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Issues that often lead to railroad injuries

If you work on an Illinois railroad, you likely already understand how critical safety standards are to helping workers and passengers avoid injury. Your employer has the responsibility to help keep you safe by providing proper training for any and all tasks you perform in the normal course of duty. Nowadays, there's a lot of mechanized equipment that also helps maintain safe railway systems, such as automatic breaking devices. 

Beyond training and safety equipment, the law protects you under the Federal Employers Liability Act. It basically means that, if you suffer injury on the job that involves employer negligence, you may pursue recovery for your losses by filing a personal injury claim. This, of course, is different from most of the nation's workforce, where injured employees navigate the workers' compensation system to claim benefits but generally may not sue their employers for personal negligence. 

Problems that often lead to accidents 

If you suffer injury in a railroad mishap, you not only might face physical challenges in recovery but financial ones as well. Injured workers and railroad accident analysts often cite the following as major causal factors that can cause railroad collisions:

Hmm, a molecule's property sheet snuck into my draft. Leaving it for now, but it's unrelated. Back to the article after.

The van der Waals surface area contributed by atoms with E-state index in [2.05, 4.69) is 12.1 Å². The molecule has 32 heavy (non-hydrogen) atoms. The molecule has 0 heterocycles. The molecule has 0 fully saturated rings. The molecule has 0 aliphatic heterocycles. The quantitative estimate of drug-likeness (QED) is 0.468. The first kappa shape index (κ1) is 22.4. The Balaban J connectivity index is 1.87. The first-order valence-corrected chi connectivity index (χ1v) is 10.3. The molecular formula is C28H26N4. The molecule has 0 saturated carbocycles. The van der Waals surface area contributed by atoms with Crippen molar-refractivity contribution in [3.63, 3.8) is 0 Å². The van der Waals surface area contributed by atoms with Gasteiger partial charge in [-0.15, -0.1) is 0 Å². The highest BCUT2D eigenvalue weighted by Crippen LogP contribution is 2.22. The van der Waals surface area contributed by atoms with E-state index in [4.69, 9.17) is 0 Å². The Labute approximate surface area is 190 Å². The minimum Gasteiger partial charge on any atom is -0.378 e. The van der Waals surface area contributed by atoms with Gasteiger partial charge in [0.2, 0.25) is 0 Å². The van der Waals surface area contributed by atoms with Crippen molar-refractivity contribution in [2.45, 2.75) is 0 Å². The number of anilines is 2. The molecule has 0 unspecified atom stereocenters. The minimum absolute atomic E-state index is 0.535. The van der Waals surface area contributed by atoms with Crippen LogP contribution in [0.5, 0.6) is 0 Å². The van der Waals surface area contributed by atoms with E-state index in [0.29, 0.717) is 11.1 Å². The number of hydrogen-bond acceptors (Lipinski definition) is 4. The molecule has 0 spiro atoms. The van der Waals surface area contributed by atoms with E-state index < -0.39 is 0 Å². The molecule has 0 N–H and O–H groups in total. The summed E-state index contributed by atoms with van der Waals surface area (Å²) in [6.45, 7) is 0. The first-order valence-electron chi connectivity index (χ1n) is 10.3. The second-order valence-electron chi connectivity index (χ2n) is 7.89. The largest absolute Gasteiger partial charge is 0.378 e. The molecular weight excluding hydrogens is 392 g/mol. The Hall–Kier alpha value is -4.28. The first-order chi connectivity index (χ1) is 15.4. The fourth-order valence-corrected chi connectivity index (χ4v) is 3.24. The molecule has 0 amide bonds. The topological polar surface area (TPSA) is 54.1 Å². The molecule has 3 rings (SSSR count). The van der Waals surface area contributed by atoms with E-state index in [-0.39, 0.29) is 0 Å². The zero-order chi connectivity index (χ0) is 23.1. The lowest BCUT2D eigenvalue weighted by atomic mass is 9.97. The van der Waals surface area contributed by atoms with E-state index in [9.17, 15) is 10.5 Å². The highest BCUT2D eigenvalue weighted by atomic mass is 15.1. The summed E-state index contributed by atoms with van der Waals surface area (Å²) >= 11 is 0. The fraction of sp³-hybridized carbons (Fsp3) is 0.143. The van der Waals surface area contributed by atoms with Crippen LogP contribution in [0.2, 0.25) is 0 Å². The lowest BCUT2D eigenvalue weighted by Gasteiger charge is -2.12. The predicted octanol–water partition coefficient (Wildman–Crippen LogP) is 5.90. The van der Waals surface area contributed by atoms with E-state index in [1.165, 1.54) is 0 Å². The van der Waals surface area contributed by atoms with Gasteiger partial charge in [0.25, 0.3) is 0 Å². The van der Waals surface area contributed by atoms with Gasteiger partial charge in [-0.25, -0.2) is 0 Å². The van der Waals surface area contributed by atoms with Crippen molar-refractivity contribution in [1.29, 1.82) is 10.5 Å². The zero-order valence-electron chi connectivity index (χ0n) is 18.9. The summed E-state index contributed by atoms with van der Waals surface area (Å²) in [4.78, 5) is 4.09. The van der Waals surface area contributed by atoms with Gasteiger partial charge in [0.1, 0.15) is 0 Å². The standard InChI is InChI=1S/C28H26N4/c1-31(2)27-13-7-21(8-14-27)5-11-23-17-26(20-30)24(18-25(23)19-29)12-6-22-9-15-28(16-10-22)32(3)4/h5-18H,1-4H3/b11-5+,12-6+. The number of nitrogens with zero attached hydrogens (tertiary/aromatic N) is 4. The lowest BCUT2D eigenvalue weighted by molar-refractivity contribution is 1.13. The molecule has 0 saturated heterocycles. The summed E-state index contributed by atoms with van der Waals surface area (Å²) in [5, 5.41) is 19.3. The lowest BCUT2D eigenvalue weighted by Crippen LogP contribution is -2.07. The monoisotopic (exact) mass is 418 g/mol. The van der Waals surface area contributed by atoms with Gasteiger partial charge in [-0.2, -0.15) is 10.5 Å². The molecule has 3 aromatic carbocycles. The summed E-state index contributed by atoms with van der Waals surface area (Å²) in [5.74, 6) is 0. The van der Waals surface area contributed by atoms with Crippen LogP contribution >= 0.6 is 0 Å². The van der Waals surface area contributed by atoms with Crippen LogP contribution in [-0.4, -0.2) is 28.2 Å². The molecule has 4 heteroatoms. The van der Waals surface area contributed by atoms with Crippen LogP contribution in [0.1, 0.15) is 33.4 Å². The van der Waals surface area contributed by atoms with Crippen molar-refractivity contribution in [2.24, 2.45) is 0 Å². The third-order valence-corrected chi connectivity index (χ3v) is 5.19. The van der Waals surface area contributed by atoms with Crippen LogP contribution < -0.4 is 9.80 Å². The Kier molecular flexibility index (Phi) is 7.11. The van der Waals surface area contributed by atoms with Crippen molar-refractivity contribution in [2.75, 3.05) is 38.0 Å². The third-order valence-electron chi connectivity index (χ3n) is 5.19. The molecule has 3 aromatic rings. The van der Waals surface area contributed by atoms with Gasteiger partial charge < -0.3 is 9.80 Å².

• There are typically many different systems working simultaneously to keep a railroad functioning on a daily basis. Poor communication can have disastrous results.
  • If you were not properly trained to run a machine or to know what to do in a particular set of circumstances, you may wind up suffering because of your employer's negligence. Lack of training is a major causal factor in many railroad incidents. 
  • Employers are not the only ones who are sometimes negligent. Even if you did go through all necessary training, if another worker is being careless, you and all others in the vicinity are at risk for injury. 

Inspectors often determine more than one liable party when investigating the aftermaths of accidents on the tracks. In addition to swift and thorough medical treatment, you hopefully have the support of loved ones and friends who can provide whatever assistance you need as you recuperate at home.

When you need more than medical support

You can also tap into other Illinois resources to address the financial and legal matters associated with your situation. The FELA process is often complicated, and the last thing you need while you're trying to get well is to stress over paperwork and courtroom proceedings. By relying on outside support, you can get the care you need and also make sure your family can make ends meet at home while you're recovering from your workplace injuries.

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